'

Search results

Found 1064 matches
Sears–Haack body (Drag Coefficient related to the maximum Radius)

The Sears–Haack body is the shape with the lowest theoretical wave drag in supersonic flow, for a given body length and given volume. The mathematical ... more

Square wave (frequency)

A square wave is a non-sinusoidal periodic waveform (which can be represented as an infinite summation of sinusoidal waves), in which the amplitude ... more

Oblique Shock

An oblique shock wave, unlike a normal shock, is inclined with respect to the incident upstream flow direction. It will occur when a supersonic flow ... more

Shear Modulus

In materials science, shear modulus or modulus of rigidity, denoted by G, or sometimes S or μ, is defined as the ratio of shear stress to the shear strain. ... more

Refractive Index ( absolute index of refraction )

The refractive index or index of refraction of a substance is a dimensionless number that describes how light, or any other radiation, propagates through ... more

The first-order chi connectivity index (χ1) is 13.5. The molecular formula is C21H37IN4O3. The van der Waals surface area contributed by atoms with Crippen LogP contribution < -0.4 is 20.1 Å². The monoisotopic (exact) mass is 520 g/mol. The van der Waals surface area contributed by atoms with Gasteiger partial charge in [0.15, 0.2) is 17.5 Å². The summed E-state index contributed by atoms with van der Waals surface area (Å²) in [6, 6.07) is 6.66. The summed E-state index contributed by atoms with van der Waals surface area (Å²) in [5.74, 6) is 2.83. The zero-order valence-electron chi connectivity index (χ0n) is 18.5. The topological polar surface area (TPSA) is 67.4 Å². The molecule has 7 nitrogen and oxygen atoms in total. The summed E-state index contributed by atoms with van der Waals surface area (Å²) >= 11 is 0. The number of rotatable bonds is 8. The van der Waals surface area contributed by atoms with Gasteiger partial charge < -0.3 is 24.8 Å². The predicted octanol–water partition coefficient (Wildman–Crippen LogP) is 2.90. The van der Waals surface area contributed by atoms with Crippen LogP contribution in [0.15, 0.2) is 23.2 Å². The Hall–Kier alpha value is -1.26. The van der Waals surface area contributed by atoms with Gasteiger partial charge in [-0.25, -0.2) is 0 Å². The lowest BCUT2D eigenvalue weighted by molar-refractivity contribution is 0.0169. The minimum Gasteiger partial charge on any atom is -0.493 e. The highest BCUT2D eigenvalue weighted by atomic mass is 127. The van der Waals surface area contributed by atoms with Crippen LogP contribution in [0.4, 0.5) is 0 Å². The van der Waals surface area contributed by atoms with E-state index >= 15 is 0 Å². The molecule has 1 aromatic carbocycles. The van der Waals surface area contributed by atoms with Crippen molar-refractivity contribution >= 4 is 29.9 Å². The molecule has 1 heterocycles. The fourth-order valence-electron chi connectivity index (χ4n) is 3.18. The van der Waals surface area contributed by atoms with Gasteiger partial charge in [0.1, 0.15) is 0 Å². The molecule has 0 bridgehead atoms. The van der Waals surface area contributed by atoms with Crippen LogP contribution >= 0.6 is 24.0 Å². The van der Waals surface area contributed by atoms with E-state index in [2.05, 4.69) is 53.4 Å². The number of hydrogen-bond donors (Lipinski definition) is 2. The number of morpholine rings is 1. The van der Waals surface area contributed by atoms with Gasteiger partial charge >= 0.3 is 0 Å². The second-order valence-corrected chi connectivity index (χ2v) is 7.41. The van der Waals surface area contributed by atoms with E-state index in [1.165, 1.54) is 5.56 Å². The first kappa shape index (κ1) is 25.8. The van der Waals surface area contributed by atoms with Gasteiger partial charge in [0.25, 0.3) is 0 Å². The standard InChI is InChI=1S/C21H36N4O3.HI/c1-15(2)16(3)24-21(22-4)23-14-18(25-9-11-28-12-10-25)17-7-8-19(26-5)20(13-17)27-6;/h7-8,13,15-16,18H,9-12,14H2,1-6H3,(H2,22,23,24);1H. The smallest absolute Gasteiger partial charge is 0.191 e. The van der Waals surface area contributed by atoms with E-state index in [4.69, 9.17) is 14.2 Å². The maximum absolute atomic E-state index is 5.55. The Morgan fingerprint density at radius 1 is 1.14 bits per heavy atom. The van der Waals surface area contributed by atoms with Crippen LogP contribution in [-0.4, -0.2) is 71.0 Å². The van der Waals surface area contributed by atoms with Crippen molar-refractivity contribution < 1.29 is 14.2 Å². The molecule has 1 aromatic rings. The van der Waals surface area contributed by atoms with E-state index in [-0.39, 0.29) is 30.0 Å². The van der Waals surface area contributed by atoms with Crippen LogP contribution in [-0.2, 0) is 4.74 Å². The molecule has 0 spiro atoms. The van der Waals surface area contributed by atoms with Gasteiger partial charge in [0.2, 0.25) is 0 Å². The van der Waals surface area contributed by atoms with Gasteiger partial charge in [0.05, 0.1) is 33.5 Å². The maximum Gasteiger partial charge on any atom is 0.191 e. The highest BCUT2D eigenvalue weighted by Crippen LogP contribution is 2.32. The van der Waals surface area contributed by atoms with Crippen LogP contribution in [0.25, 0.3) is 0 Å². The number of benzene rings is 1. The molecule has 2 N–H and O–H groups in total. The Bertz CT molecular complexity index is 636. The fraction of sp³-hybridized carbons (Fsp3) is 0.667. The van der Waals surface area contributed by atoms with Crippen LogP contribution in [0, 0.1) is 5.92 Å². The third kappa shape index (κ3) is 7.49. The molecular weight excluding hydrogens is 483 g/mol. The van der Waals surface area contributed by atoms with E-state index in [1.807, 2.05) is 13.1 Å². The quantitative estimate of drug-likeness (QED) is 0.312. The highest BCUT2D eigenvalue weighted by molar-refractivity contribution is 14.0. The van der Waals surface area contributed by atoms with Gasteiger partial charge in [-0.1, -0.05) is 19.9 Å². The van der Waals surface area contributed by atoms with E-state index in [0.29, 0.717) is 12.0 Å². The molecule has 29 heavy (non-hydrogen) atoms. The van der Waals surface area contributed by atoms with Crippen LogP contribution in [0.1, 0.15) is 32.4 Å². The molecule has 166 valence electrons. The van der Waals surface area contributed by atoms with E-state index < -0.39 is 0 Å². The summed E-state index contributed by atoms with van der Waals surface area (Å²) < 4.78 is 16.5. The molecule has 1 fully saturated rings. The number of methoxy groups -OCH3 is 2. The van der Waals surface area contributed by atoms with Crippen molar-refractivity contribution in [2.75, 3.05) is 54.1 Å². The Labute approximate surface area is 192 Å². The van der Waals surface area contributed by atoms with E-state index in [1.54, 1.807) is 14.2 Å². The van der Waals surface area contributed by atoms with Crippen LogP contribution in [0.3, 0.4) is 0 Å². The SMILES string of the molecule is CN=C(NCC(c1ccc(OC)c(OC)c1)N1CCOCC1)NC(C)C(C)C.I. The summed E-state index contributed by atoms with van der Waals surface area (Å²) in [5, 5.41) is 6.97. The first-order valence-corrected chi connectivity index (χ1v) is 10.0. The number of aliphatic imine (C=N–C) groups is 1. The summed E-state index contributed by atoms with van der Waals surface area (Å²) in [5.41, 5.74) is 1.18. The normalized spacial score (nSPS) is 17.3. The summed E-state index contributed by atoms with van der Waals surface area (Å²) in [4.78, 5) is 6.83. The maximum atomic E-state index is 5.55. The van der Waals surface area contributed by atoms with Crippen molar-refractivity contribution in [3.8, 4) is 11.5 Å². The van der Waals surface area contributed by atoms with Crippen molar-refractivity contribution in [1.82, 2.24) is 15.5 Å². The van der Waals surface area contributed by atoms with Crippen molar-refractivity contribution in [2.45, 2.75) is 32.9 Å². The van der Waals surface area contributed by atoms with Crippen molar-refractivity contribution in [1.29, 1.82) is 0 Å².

Shock Diamond - distance from the nozzle

Shock diamonds (also known as Mach diamonds, Mach disks, Mach rings, doughnut tails or thrust diamonds) are a formation of standing wave patterns that ... more

Malus' law in X-ray (relavistic form)

A polarizer or polariser is an optical filter that passes light of a specific polarization and blocks waves of other polarizations.
When a perfect ... more

Prandtl–Meyer expansion fan - final flow density

A supersonic expansion fan, technically known as Prandtl–Meyer expansion fan, is a centred expansion process that occurs when a supersonic flow turns ... more

Snell's law of refraction ( wavelengths)

When a ray of light hits the boundary between two transparent materials, it is divided into a reflected and a refracted ray.The law of refraction states ... more

Prandtl–Meyer expansion fan - Prandtl–Meyer function

A supersonic expansion fan, technically known as Prandtl–Meyer expansion fan, is a centred expansion process that occurs when a supersonic flow turns ... more

...can't find what you're looking for?

Create a new formula